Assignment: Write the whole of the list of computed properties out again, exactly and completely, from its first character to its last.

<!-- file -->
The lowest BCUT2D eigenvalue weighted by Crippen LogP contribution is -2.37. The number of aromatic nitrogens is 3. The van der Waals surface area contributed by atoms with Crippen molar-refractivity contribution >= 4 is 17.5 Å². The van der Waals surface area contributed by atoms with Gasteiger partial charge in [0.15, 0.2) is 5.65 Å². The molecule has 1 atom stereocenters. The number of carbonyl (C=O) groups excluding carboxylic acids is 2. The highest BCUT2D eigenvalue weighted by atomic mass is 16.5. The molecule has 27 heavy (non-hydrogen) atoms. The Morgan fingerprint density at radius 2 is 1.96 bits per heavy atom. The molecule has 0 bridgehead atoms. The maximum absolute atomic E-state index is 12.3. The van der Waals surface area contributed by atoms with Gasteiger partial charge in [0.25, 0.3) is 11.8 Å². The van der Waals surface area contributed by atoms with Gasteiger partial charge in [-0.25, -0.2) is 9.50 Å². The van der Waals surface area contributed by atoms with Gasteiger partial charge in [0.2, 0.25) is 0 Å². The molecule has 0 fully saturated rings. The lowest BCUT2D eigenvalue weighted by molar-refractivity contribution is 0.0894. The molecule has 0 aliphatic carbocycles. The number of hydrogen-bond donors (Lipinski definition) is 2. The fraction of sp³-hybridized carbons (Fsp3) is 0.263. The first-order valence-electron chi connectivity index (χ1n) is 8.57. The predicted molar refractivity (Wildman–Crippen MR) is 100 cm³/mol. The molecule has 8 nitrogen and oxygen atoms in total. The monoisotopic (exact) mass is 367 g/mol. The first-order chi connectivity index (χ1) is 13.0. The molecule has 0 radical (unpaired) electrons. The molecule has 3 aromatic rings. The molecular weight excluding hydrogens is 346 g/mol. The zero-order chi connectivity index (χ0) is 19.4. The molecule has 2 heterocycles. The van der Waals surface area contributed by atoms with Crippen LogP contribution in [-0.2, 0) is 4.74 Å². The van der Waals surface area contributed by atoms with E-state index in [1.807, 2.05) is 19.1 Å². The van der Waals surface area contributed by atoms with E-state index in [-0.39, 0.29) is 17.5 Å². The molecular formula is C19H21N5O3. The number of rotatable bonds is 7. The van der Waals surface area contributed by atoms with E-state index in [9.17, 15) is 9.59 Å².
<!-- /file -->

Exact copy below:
The lowest BCUT2D eigenvalue weighted by Crippen LogP contribution is -2.37. The number of aromatic nitrogens is 3. The van der Waals surface area contributed by atoms with Crippen molar-refractivity contribution >= 4 is 17.5 Å². The van der Waals surface area contributed by atoms with Gasteiger partial charge in [0.15, 0.2) is 5.65 Å². The molecule has 1 atom stereocenters. The number of carbonyl (C=O) groups excluding carboxylic acids is 2. The highest BCUT2D eigenvalue weighted by atomic mass is 16.5. The molecule has 27 heavy (non-hydrogen) atoms. The Morgan fingerprint density at radius 2 is 1.96 bits per heavy atom. The molecule has 0 bridgehead atoms. The maximum absolute atomic E-state index is 12.3. The van der Waals surface area contributed by atoms with Gasteiger partial charge in [0.25, 0.3) is 11.8 Å². The van der Waals surface area contributed by atoms with Gasteiger partial charge in [-0.25, -0.2) is 9.50 Å². The van der Waals surface area contributed by atoms with Gasteiger partial charge in [0.2, 0.25) is 0 Å². The molecule has 0 fully saturated rings. The lowest BCUT2D eigenvalue weighted by molar-refractivity contribution is 0.0894. The molecule has 0 aliphatic carbocycles. The number of hydrogen-bond donors (Lipinski definition) is 2. The fraction of sp³-hybridized carbons (Fsp3) is 0.263. The first-order valence-electron chi connectivity index (χ1n) is 8.57. The predicted molar refractivity (Wildman–Crippen MR) is 100 cm³/mol. The molecule has 8 nitrogen and oxygen atoms in total. The monoisotopic (exact) mass is 367 g/mol. The first-order chi connectivity index (χ1) is 13.0. The molecule has 0 radical (unpaired) electrons. The molecule has 3 aromatic rings. The molecular weight excluding hydrogens is 346 g/mol. The zero-order chi connectivity index (χ0) is 19.4. The molecule has 2 heterocycles. The van der Waals surface area contributed by atoms with Crippen LogP contribution in [-0.2, 0) is 4.74 Å². The van der Waals surface area contributed by atoms with E-state index in [1.807, 2.05) is 19.1 Å². The van der Waals surface area contributed by atoms with E-state index in [-0.39, 0.29) is 17.5 Å². The molecular formula is C19H21N5O3. The number of rotatable bonds is 7. The van der Waals surface area contributed by atoms with E-state index in [9.17, 15) is 9.59 Å².